Scott Budnick is an American film producer, Founder of the Anti-Recidivism Coalition (ARC), and is currently CEO of One Community, LLC – a film, television, and new media co-financing company that uses the power of storytelling to encourage and inspire positive global change. Recently, Budnick returned to the film business as executive producer of One Community’s first film, Just Mercy, released in theaters on January 10, 2020. As the former Executive Vice President of Todd Phillips’ Green Hat Films, Budnick produced Old School, Due Date, and the highest-grossing R-rated comedy trilogy in film history, The Hangover‘, which grossed over $1.4 billion. Since 2004, Budnick has been a fierce advocate for social justice and a fairer judicial system. In 2003, he began volunteering with InsideOUT Writers (IOW), a program that brings creative writing into juvenile halls. In 2014, Budnick founded ARC, whose mission is to reduce incarceration, improve the outcomes of formerly incarcerated individuals, and build healthier communities. ARC provides formerly incarcerated men and women with direct services such as housing, counseling, job training and opportunities, mentoring, and education. The organization also empowers and mobilizes its members to play a role in justice reform efforts through direct policy advocacy. For his work with youth in the criminal justice system, Governor Jerry Brown named Scott the 2012 California Governor’s Volunteer of the Year. He sits on the Board of State and Community Corrections (BSCC) and was selected to serve as a Board Member for President Barack Obama’s foundation, the My Brother’s Keeper Alliance.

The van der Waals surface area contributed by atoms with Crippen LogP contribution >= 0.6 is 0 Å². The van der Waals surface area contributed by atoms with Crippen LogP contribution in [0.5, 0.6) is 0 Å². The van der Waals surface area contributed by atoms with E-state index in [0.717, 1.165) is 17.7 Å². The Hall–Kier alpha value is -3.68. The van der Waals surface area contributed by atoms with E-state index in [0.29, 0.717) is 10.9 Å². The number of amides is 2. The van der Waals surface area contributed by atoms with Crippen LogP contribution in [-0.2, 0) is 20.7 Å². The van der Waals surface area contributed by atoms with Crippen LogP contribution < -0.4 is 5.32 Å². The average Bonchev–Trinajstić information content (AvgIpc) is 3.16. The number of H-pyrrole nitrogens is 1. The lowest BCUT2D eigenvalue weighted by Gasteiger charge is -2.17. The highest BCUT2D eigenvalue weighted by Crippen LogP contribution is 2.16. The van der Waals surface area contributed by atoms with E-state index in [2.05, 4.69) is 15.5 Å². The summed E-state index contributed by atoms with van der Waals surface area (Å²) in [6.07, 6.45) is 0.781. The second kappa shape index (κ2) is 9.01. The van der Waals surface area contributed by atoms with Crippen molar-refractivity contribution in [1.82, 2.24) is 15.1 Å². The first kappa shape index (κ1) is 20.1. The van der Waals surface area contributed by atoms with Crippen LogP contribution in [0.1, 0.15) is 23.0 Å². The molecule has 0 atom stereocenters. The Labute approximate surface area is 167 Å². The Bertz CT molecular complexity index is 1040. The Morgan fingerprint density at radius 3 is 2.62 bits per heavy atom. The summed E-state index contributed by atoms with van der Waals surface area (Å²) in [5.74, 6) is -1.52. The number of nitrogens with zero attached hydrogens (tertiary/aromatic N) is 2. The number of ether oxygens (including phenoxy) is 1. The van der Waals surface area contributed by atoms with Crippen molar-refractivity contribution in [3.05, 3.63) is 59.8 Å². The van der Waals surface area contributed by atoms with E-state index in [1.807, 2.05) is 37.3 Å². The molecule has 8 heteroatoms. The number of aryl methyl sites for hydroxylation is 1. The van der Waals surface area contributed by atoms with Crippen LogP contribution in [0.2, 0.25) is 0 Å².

Cynthia López (moderator) is the Executive Director of New York Women in Film & Television, an award-winning media strategist, and former Commissioner of the New York City Mayor’s Office of Media and Entertainment, where she implemented strategies to support film and TV production throughout the five boroughs. López is the recipient of many coveted industry awards including: 11 News and Documentary Emmy Awards, a Special Emmy Award for Excellence in Documentary Filmmaking, three Peabody Awards, and two duPont-Columbia Awards. In addition, she received the National Association of Latino Independent Producers (NALIP) Award for Commitment to Corporate Diversity. Prior to working as Commissioner, López was Executive Vice President and co-Executive Producer of the award-winning PBS documentary series American Documentary | POV, and was involved in the organization’s strategic growth and creative development for 14 years. Her ability to forge strategic partnerships among corporate and public interest media has been a signature of her work. Notable partnerships include: New York Times, Reuters, Al-Jazeera Network, Discovery Communications, The Moth, Story Corps, Harpo Studios and ABC News, NIGHTLINE with Ted Koppel. López is a founding member of the Board of Directors of the National Association of Latino Independent Producers (NALIP), and is proud to have spent her career collaborating with independent filmmakers across all portions of the film and television industry. She served on the Board of Trustees for the Paley Center, NYC & Company, Museum of the Moving Image and the Tribeca Film Institute Latin America Fund Advisory Board. She currently serves on the Board of Directors for Latino Public Broadcasting, Manhattan Neighborhood Network and Hunter College IMA Program.
Free Virtual Q and A
NYWIFT programs, screenings and events are supported, in part, by grants from New York City Department of Cultural Affairs in partnership with the City Council, and New York State Council on the Arts with the support of Governor Kathy Hochul and the New York State Legislature.